Sometimes it’s hard to believe that people pay me just to enjoy my life and sing.
A few months ago, I was asked by Maestro Benjamin Shwartz to do a concert of “American Ditties” in Ingolstadt, Germany, as part of a summer concert series present by Audi. These ditties ended up including things like Summertime & I Got Rhythm (Gershwin), I Feel Pretty (Bernstein), and What Good Would the Moon Be? (Weill). Of course I said yes! And it was so much fun. And easy to sing, and just FUN.
The setting was in a vast lawn amidst a beautiful garden, beside the Danube river. There was a huge outdoor stage, constructed for the event, and an equally huge sound system. 30,000 people showed up on the grass that night, and I got to serenade each and every one. :-D
Big plus: there was a ten minute, very fancy firework show afterwards.
Big plus #2: I got to test an Audi A8 for a day. Boo-yeah.
Here’s a clip that I used as inspiration for this concert, and stole a lot from:
Warning: this page isn’t going to be about just opera anymore. But it’s still all about music and sound.
I LOVE video games, have often been called a “gamer”, and also enjoy hanging out with other gamers. Back in February, I started taking a wider look at the music business, and specifically I wanted to know where else I could employ my talents. I took some classes in some of the modern technology that is required in the music industry, all the while continuing opera. THEN, I realized that I could employ both my passion for music and video games into one goal: writing sound for games.
Video Game Composition works astonishingly well with opera, because there are many times when I need to stay home and be quiet- but still have a burning need to create music. Also, composers for video games often work on their own, not needing to be physically present at the company. I have all of the basics of music theory down, and even privately studied composition in college for a few years. A lot of the orchestration techniques in opera transfer directly into video game scoring. So, musically— I’m really well qualified.
Some people might think this is a strange hobby for an opera singer, but I am incredibly excited about the future of video games, especially Virtual Reality. I want to help shape the new worlds that are being created. Opera is one of the highest forms of traditional musical expression, but the game industry is exploding and evolving at hyper-speed- what better combination could there be, than to take the highest traditions in music, and use those to help shape and evolve new realities? AND, I don’t have to stop one to do the other. I can do both!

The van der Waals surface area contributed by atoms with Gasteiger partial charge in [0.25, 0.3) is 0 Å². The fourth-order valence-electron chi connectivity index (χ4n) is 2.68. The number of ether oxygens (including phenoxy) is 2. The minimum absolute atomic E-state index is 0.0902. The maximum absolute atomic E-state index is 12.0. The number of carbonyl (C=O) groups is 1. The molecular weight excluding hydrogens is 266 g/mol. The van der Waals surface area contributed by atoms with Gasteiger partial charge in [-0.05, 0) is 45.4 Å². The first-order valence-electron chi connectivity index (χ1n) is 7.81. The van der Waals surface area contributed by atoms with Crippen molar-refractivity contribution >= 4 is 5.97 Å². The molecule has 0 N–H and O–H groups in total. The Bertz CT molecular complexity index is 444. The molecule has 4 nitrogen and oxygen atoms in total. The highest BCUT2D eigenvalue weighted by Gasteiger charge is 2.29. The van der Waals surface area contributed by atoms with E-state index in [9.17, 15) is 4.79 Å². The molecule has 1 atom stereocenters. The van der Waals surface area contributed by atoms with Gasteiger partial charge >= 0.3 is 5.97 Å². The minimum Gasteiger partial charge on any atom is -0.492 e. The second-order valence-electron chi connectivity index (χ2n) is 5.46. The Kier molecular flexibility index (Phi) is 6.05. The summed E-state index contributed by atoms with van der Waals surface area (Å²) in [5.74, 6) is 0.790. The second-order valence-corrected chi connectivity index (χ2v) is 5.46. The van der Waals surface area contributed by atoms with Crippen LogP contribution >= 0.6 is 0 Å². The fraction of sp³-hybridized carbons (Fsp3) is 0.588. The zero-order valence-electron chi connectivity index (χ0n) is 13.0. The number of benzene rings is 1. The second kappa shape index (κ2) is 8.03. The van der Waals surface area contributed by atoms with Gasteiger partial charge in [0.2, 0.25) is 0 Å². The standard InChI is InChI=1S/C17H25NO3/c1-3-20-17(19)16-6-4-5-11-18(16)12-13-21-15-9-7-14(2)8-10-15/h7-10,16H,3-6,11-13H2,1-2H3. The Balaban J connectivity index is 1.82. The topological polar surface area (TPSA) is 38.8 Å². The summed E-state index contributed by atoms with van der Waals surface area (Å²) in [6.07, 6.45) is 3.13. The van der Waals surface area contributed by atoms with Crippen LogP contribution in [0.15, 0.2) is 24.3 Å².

I wanted to share an example of something I wrote a couple months ago while learning Logic X. Some of the other students thought it would work well in a video game. What do you think?
I’ve been taking a class with Berklee Online on Logic Pro X, and my brain has been sizzling with excitement. Not only can I now record and edit my own singing much better, but the genres of music I can compose in has expanded like a big bang.
I have been particularly excited about the possibilities of combining classical singing with MIDI accompaniment. This is probably because I’m obsessed with The Fifth Element’s use of Il dolce suono. So, for the final of the class I decided to compose a re-mix of Solveig’s Lied from Peer Gynt, by Grieg. Here are the results:
This fundraising concert was organized by the talented Carol Wong, whose playing is always a standard of excellence. The program had stars and young artists from the Opera Theatre of St. Louis, and each was featured in 2 songs of their choosing. I really enjoyed being able to pick any two songs that I wanted, and chose “Joy”, by Ricky Ian Gordon, and “What Wealth of Rapture”, by Rachmaninov.
The concert was outstanding! Each person shined in a different way, and I was so impressed with how Carol put together all of these different songs to form a cohesive program. We raised $53,000 altogether for the Siteman Cancer Center, which will aid in research. I feel grateful to be able to sing for a good cause. :-)
“Soprano Elizabeth Zharoff’s Pamina was well sung and affectingly acted.”
St. Louis Post-Dispatch, May 2014
When I learned that Isaac Mizrahi was going to be directing me in the upcoming Flute production at Opera Theatre of St. Louis, I most definitely did do a double-check in the mirror. And decided that I’ve been exercising and eating quite well for the past couple of years- and it shows.
I want to take a paragraph to express how much I love the Opera Theatre of St. Louis. I was Gerdine Young Artist with them for 3 summers, and returned in the lead role of Flute this year. They’ve also brought me back for concerts and special events. Not only are they a joy to work with, but they also break the boundaries between singers and the audience more than any other company I’ve ever seen. The audience is seated close enough to feel our loving spit, and we’re encouraged to mingle after every performance at a candlelit outdoor reception. At the end of the summer, I knew almost all of the regulars by name- and I also liked them all. I think this audience/artist relationship is the largest reason OTSL is so successful.
If one thing stuck out the most to me about this production of Magic Flute, it was the “doubling” that Isaac Mizrahi designed. I had a dancer-double Pamina, and my wig and make-up were designed to look just like her. Of course, she was tiny and, uh blonde. Tee-hee!